Friday, December 25, 2015

Countdown To Doomsday! (DC)
Superman #74 When: December 1992 Why: Dan Jurgens How: Dan Jurgens & Brett Breeding

The Story So Far...
It came from out of the blue! A hulking monster clad in green garb and binding tubes! The severity of its hidden face -- completely alien in the surrounding countryside. It's reason for being -- obscured by mindless carnage!

The Justice League had no way of knowing what they were confronting when they intercepted a call for help from an inter-state highway! They couldn't have anticipated the sequence of events they would trigger -- events that will change their world forever!

With Blue Beetle barely clinging to life, Maxima is compelled to leave the fight to usher him to safety. In her place, Superman arrives to aid the league in their effort to stem the monster's destruction! The Man of Steel will not face any ordinary alien menace on this day. This is the coming of Doomsday!

Tale of the Tape...
Strength: Doomsday 6 (Invincible)
Intelligence: Superman 4 (Tactician)
Speed: Superman 6 (Mach Speeds)
Stamina: Doomsday 7 (Unstoppable)
Agility: Martian Manhunter 7 (Unlimited)
Fighting: Doomsday 7 (Born Fighter)
Energy: Guy Gardner 7 (Cosmic Power)

Justice League America are: Booster Gold, Guy Gardner, Fire, Ice, Bloodwynd and Superman. Otherwise occupied are Maxima and Blue Beetle (Ted Kord): the latter of which was injured in a preceding skirmish with Doomsday.

Ah! Major comics properties in the 1990s... A decade that demands clarification in the Tale of the Tape, as much as analysis! As you've already seen: the Justice League were a far cry from the "Big Seven" roster you may be more familiar with. Even Superman is here as a tagalong drawn in by the fighting - and not part of the active line-up! For the uninitiated, there are a few other important differences in character to note.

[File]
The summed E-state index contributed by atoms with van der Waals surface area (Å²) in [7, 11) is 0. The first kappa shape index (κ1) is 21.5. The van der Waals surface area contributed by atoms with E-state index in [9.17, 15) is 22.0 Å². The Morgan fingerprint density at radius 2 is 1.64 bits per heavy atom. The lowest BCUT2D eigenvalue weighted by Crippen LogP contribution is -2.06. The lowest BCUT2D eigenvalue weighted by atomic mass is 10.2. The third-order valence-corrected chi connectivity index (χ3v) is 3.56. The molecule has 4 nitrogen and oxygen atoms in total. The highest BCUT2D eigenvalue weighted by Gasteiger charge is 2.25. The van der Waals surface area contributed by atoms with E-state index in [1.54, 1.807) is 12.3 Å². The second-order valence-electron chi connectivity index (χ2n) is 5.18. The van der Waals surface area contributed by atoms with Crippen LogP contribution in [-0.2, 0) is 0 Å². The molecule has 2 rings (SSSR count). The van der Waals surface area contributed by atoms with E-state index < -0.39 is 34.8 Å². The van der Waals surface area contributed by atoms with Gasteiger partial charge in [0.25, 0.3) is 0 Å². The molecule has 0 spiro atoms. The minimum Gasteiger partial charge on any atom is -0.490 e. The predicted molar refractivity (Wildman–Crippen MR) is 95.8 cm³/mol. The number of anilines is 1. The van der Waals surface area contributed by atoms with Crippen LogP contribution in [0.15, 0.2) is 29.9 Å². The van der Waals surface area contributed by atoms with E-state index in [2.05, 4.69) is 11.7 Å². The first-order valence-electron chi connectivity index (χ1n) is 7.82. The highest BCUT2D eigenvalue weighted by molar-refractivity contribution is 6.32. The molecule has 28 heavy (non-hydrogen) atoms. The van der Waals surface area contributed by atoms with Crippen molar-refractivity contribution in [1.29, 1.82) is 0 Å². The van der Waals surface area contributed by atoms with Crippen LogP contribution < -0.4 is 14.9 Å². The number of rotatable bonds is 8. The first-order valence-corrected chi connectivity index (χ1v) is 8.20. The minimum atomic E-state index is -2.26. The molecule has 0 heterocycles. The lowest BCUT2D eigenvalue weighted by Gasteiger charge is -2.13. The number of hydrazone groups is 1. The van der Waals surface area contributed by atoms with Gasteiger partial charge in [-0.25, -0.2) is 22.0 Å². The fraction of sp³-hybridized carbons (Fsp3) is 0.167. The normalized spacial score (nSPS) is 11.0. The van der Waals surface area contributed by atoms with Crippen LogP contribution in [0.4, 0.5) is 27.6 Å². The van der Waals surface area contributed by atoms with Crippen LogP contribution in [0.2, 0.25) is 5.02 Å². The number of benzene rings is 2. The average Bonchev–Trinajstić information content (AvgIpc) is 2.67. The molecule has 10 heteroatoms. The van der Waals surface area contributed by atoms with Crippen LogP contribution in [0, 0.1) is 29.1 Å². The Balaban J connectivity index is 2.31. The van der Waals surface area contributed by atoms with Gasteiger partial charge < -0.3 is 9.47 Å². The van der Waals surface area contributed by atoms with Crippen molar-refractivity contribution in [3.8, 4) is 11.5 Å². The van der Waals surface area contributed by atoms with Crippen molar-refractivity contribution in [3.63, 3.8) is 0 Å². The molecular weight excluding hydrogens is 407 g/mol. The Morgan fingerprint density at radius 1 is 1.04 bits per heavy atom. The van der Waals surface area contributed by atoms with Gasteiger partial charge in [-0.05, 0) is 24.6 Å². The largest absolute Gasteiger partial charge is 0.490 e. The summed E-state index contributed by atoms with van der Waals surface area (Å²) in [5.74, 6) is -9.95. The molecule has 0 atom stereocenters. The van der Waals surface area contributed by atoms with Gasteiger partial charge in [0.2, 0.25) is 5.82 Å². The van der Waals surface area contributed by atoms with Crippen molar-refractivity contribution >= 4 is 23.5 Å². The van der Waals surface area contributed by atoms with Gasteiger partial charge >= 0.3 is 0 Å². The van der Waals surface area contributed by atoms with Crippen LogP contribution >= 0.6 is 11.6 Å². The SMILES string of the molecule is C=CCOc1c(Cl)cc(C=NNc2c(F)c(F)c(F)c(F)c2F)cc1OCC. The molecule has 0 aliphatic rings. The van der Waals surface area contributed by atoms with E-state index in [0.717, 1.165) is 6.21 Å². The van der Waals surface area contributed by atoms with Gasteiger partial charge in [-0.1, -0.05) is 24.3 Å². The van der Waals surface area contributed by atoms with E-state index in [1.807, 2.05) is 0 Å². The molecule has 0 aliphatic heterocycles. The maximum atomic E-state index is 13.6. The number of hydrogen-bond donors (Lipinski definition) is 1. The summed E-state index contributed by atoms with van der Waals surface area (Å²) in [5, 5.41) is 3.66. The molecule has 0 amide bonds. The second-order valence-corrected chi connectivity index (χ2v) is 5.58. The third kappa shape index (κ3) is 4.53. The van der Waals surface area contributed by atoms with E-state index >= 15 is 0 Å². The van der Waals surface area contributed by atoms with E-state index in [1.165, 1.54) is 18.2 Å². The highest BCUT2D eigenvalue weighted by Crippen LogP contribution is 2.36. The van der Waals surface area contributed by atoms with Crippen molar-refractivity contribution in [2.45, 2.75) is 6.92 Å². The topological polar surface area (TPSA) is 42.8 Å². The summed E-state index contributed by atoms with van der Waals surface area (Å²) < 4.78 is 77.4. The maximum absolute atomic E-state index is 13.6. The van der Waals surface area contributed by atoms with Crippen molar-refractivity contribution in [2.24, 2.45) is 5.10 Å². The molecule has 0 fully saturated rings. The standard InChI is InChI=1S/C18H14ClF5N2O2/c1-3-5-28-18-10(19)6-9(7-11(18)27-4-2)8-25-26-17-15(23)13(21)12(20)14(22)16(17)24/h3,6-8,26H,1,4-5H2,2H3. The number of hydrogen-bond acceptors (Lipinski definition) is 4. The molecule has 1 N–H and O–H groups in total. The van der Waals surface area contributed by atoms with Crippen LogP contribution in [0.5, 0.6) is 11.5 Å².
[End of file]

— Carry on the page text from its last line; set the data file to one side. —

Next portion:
Former Green Lantern Guy Gardner wields a Qwardian yellow power ring at this stage of his career -- better known in the future as the weapon of the Sinestro Corps! The mysterious figure known as Bloodwynd is in actual fact Martian Manhunter, who is impersonating a lost hero under the mind-altering influence of the Blood Gem. The true Bloodwynd is trapped inside with the demon Rott.

It's a bit of a mixed up time for the JLA, but they're by no means at their worst. In terms of firepower they're stocked with: Booster Gold's super-strong, super durable powersuit from the future, Guy Gardner's experience as a Green Lantern and the diverse properties of his energy ring, Bloodwynd's mystic powers via the Martian Manhunter's own blend of super strength, invulnerability, mental powers and more. Fire commands green flame and is capable of reaching states of intangibility. Ice is probably the weakest member offensively, but even she offers strategic advantages with the use of ice magic.

Each member has their own individual weaknesses, but what they lack as a whole is cohesion. In battle with Doomsday, Guy Gardner may be their pinch hitter, but his brash attitude and fearlessness means he can be isolated, or even redirected against his teammates. Martian Manhunter's vulnerability to fire could be exploited with Fire on the team, and Ice will need to be on her toes as well, especially surrounded by so much super-powered muscle!

It's impossible to separate this match-up from its inevitable end. This is part of The Death of Superman - a story that implies an end. Doomsday's primary threat at this stage of the game is physical. He's a sadistic, invulnerable brute with a penchant for punching, and throwing large objects. Ordinarily, that's a day at the office for Superman -- but Doomsday's Kryptonian history, and steeled origins through cruel evolution mean he's uniquely suited to withstand most physical threats.